UFW wants to protect some workers from deportation, but not if they oppose the union
The UFW takes two positions on foreign workers in the US under H2-A agricultural labor visas.
- Don’t let them get fired, because under the H2-A seasonal worker visa system, they will be deported.
- Fire any H2-A workers who oppose the UFW (and let them get deported).
Here’s the latest: UFW Vice President Erik Nicholson says foreign farmworkers on H2-A visas are vulnerable to abuses, because if they complain about conditions, they risk getting fired, and if they get fired, they will be deported.
“One of the challenges of this program is that the person’s visa is tied to one employer, and the moment they are fired, they are no longer allowed to be in the country,” Nicholson told the Arizona Republic.
UFW: Workers who oppose us should be fired and deported
But the UFW has wanted to fire thousands of Fresno-area farmworkers who tried to decertify the UFW in 2013. Those workers on H2-A visas, under the law, would be deported.
And that’s OK with the UFW, because those farmworkers have been a thorn in the UFW’s side for years.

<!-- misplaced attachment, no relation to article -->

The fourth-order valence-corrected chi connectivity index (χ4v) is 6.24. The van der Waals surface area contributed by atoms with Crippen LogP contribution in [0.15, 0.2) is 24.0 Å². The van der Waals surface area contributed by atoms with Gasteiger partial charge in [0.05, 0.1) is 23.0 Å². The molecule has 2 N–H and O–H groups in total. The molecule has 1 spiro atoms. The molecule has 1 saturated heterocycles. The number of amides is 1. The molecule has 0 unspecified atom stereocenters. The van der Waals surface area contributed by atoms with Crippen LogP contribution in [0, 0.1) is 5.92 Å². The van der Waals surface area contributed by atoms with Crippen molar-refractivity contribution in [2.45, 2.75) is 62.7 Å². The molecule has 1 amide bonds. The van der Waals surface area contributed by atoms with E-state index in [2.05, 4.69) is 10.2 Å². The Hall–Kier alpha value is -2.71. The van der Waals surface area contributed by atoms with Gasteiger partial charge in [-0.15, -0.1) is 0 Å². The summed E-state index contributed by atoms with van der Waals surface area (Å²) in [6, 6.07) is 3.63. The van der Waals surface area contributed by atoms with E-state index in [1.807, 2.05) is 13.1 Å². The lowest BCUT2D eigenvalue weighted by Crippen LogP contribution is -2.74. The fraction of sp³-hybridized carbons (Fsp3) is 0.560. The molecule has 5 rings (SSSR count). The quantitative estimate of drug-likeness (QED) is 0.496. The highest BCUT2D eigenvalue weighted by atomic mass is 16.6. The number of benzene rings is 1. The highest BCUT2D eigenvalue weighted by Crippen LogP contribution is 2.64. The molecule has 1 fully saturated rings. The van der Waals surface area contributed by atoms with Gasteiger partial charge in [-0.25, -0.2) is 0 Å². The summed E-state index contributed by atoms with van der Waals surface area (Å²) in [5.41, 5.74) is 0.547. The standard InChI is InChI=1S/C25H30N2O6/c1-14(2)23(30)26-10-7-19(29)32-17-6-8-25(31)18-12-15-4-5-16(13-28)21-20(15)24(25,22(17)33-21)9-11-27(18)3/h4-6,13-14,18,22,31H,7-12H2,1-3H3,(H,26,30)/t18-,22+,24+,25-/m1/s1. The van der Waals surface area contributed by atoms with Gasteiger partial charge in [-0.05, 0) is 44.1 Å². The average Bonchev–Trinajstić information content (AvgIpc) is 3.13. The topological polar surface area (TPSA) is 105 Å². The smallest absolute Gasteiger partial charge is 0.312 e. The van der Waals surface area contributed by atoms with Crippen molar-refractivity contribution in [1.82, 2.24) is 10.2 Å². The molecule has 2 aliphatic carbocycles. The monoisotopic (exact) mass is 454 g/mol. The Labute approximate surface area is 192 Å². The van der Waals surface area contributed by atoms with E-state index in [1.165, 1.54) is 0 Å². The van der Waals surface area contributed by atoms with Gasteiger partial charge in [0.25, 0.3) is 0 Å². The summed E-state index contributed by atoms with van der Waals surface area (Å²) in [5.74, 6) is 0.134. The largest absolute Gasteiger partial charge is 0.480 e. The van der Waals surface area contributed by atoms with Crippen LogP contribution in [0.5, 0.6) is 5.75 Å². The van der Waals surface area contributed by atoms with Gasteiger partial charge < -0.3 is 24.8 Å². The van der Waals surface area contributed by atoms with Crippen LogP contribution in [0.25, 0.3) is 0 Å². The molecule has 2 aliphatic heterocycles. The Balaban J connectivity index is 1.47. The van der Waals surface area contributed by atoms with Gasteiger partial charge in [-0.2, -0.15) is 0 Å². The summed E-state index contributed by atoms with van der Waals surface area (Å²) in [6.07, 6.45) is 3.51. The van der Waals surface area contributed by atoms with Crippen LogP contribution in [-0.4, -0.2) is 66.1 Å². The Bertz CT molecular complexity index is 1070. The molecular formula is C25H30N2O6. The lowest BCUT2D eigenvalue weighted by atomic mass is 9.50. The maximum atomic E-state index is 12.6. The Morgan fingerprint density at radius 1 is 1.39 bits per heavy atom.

The UFW had abandoned Gerawan farmworkers in the Central Valley for 20 years, after quitting an effort to write a contract between the workers and their employer. UFW did nothing for the farmworkers it claimed to represent.
Then, in 2013, under the protection of politicians from Sacramento, the UFW came in to force a contract on the farmworkers against their will. The UFW even urged that the workers who opposed the union should be fired.
For those H2-A workers, that would mean instant deportation.
UFW knew 2,400 workers would lose their jobs, but did nothing
The UFW’s Nicholson told the Arizona Republic that he is worried about workers losing their jobs. But HE was responsible for the loss of more than 2,400 $18-an-hour farmworker jobs in the Fresno area. Those workers were the highest paid in the area, but UFW didn’t care. The UFW knew in advance that the jobs would be lost, but the union did nothing – even though it claimed to represent those 2,400+ workers.
The H-2A visa program, according to the Arizona Republic, “is for seasonal workers, generally for a period of 10 months or less, to provide farms with “short-term agricultural labor when the number of available domestic workers is insufficient.”